In The Bi-Personal Field Antonino Ferro sets out his new conceptual system for analysis, considering not only the inner world of the patient but the continued interaction of that world with the inner world of the analyst.
The book takes a fresh look at the main aspects of theory and technique in psychoanalysis in the light of Kleinian developments. It reflects the drastic changes due to the thinking of Bion. Illustrated with numerous detailed clinical examples, the author claims that the basic focus of the analytic relationship is the conscious and unconscious interpersonal/ intersubjective processes going on between the analyst and patient.
'The author considers that the psychoanalytic dialogue is an encounter of two minds: that of the patient and that of the analyst. This encounter produces a new story that is different in Ferro's eyes from that gained from classical Freudian analyses, where he sees the emphasis on the patient's 'network of historical, factual relationships'(p2). However, Ferro's approach interprets the psychoanalytic dialogue as taking place in the 'intersubjective field', which focuses on a shared emotional experience based on the relationship between patient and analyst. The patient's emotional growth is dependent on new affective interpersonal experiences within the analytic dialogue that 'facilitates an emotional realisation thus far unknown and inaccessible to thought' (p. 113). From such interchanges transformations can take place that open new pathways towards understanding.' - Athol Hughes, IJPA 81 (2) 2000
Bott Spillius, Introduction. A Review of the Theoretical Models. Drawings. Play. Dreams. The Dialogue: Characters and Narrative. The Child and the Family Group. A Geography of the Theoretical Model in Use. The Analyst's Mind at Work: Problems, Risks, Needs.
The New Library of Psychoanalysis is published by Routledge Mental Health in association with the Institute of Psychoanalysis, London.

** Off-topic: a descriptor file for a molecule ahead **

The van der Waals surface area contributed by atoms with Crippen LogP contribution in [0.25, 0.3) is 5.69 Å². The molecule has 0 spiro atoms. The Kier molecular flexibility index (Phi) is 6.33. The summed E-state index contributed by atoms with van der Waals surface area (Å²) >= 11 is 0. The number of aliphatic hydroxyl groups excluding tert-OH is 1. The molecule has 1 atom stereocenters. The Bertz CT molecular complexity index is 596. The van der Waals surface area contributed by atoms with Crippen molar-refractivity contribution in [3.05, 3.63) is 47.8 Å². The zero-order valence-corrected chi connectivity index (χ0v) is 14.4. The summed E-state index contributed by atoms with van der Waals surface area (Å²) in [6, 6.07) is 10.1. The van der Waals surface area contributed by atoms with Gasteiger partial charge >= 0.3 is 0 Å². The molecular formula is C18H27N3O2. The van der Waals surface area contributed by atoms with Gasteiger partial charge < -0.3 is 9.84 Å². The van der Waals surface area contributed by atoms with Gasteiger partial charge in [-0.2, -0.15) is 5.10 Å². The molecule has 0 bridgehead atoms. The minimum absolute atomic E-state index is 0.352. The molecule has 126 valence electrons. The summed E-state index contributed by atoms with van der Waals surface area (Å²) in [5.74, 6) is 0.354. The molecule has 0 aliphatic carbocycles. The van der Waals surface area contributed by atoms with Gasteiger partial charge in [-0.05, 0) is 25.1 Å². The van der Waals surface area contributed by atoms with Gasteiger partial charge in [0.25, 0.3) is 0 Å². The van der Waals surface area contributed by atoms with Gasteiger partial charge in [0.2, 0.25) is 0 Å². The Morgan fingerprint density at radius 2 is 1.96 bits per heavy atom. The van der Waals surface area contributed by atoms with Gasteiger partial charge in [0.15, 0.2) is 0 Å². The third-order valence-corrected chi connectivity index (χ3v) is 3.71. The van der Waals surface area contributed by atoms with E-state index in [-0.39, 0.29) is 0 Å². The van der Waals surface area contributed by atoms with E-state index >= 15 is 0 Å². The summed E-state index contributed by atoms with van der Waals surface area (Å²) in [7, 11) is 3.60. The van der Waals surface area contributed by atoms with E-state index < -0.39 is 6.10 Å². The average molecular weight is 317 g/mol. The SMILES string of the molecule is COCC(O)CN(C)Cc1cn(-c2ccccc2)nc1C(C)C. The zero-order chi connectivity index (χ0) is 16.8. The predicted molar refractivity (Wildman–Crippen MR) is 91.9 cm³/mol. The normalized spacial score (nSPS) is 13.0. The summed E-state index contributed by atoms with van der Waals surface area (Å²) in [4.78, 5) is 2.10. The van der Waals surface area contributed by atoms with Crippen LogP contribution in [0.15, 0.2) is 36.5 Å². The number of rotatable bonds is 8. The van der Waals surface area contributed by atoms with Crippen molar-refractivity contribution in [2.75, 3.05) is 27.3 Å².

Its purpose is to facilitate a greater and more widespread appreciation of psychoanalysis and to provide a forum for increasing mutual understanding between psychoanalysts and those in other disciplines. The series also aims to make some of the work of continental and other non-English speaking analysts more readily available to English-speaking readers, and to increase the interchange of ideas between British and American analysts.
The New Library of Psychoanalysis published its first book in 1987 under the editorship of David Tuckett, later followed by Elizabeth Bott Spillius, Susan Budd and Dana Birksted-Breen. A considerable number of Associate Editors and readers have assisted the editors.
Under the guidance of Foreign Rights Editors, a considerable number of the New Library books have been published abroad, particularly in Brazil, Germany, France, Italy, Peru, Spain and Japan.
The aim of the New Library of Psychoanalysis is to maintain the high level of scholarship of the previous series, to provide a forum for increasing understanding between psychoanalysis and other disciplines and to increase the interest of the general book-reading public in psychoanalysis.
The New Library of Psychoanalysis also aims to help the various schools of psychoanalysis to better understand each other. It has published books representing all three schools of thought in British psychoanalysis, including a particularly important work edited by Pearl King and Riccardo Steiner, expounding the intellectual and organisational controversies that developed in the British psychoanalytical Society between Kleinian, Viennese and 'middle group' analysts during the Second World War.
The New Library of Psychoanalysis has also translated and published several books by Continental psychoanalysts, and it plans in the future to continue the policy of publishing books that express as clearly as possible a variety of psychoanalytic points of view.